A non-limiting example of the preferred embodiment will now be described.
Twenty-four thumb-shaped elastic molds were provided in a jig such as that shown in FIG. 5, i.e. in a 4×6 array. The molds were made from the blend of Craton rubbers referred to above and were about 0.1" thick. In this example, the molds were colored purple because the hard candy product was grape flavored.
A hard candy product was made in the following way. About 50 pounds of water were placed in a steam jacketed vessel. About 230 pounds of fine granulated sucrose was added and mixed while the temperature was gradually increased. About 160 pounds of corn syrup (Staley Co. as #7350) was added and the mixing and heating continued until the temperature was about 190° F.. After dissolution of the sucrose and corn syrup, 8 pounds of vegetable fat (Shasta Fat for hard candy formulations) and 1 pound of soy lecithin were added and mixed. At this point, the mixture was fed into an inline concentrator (Groen Candy Concentrator) wherein it was heated to about 300° F. until the water content was reduced to between 3 and 5 weight percent. The mixture was then cooled and maintained at about 270° F. and the following ingredients were added inline: 1.5 weight percent lactic acid, 0.5 weight percent flavor (grape, Firmenich Co. #250-50-04), and 0.004 weight percent FD&C blue #2, and 0.005 weight percent FD&C red #40. The resultant molten hard candy product was deposited in the elastic molds by an apparatus with 24 outlets.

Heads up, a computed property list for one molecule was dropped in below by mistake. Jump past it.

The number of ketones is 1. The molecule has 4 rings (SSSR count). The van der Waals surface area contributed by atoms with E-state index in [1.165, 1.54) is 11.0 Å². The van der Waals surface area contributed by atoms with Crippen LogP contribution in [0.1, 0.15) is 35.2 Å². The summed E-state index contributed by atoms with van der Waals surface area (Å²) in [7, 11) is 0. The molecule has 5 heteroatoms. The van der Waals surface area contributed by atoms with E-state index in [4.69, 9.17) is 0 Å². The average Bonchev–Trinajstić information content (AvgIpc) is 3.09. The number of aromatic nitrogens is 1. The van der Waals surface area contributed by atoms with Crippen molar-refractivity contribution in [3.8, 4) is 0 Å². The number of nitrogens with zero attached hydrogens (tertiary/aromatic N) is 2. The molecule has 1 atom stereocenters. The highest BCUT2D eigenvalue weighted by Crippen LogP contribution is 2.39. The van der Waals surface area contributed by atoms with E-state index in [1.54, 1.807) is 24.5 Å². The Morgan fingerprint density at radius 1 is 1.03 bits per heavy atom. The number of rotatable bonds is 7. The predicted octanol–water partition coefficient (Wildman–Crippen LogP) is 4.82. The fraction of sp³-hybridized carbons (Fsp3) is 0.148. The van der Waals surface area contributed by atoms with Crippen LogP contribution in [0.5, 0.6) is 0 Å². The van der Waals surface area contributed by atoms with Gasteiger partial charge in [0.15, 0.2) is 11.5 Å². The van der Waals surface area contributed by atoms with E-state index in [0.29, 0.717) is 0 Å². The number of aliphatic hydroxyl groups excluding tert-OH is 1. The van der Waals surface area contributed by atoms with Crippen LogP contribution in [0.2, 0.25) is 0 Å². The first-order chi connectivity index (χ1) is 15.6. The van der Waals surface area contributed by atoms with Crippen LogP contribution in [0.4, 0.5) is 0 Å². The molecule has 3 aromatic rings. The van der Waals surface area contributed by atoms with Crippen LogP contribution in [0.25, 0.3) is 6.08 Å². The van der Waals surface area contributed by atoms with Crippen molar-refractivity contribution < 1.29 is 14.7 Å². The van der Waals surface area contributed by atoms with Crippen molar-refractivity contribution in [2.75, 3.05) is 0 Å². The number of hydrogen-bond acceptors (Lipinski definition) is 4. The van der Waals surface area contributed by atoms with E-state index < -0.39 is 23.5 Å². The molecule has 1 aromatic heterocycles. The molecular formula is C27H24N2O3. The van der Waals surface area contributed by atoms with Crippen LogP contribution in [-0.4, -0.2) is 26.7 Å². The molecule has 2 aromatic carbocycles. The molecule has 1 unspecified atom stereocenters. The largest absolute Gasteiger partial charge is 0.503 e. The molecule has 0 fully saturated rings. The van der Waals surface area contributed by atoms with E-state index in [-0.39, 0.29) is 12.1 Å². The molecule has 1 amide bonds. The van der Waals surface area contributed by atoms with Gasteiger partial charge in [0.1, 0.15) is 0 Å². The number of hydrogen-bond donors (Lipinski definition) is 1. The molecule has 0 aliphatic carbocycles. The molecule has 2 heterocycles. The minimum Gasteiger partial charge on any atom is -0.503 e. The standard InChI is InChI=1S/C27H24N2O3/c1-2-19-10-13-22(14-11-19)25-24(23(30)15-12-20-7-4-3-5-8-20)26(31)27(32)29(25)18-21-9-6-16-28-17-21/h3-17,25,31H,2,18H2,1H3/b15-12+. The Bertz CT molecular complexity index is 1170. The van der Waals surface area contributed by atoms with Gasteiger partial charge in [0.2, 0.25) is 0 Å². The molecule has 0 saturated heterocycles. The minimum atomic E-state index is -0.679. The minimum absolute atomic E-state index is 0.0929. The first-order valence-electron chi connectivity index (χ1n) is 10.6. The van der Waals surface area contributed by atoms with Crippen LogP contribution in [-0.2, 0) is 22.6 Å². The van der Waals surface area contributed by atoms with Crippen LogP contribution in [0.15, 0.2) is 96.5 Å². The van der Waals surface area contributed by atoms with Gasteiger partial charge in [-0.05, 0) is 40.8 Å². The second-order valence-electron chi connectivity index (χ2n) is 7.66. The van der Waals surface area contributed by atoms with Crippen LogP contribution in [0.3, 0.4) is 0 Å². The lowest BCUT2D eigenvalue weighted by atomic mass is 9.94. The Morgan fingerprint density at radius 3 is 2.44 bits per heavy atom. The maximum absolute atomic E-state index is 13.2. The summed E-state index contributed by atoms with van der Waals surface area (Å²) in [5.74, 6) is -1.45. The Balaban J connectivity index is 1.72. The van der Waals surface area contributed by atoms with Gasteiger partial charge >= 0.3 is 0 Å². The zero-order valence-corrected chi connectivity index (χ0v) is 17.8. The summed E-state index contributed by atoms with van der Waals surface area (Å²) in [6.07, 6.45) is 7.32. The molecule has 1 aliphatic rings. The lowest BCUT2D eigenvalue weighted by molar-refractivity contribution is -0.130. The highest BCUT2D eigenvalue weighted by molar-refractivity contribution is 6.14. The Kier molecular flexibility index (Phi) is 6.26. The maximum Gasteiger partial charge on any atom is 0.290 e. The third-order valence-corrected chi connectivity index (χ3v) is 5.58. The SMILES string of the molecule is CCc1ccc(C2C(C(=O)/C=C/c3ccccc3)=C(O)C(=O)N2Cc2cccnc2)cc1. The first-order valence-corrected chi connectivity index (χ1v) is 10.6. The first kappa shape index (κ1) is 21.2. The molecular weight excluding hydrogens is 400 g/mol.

A bubble gum product for the sealing layer was made in the following way. About 80 weight percent of a commercially available bubble gum base (L.A. Dreyfus Co., LADCO-T) was mixed with about 15 weight percent paraffin (m.p. 155° F.), 2 weight percent lecithin, and 2 weight percent glycerol monostearate. Sodium saccharin at about 0.15 weight percent was used as a sweetener. About 0.8 percent flavor was added, namely "08L Fruit Bubble" from Felton Co. About 0.05 weight percent of FD&C red #3 was added as the colorant. This chewing gum product was heated to about 270° F. and deposited on top of the molten hard candy product by a similar apparatus. The resultant chewing gum product layer was about 0.125" thick.
A display box such as that shown in FIG. 6 was provided with 24 rolled paper sticks in its holes and paper discs inserted over each stick. The box was held upside down over the jig and the sticks were inserted into the molten hard candy and chewing gum products in one motion. The hard candy and chewing gum product were allowed to cool and the display box and jig were turned over. The jig was removed thereby leaving a display box filled with 24 lollipops.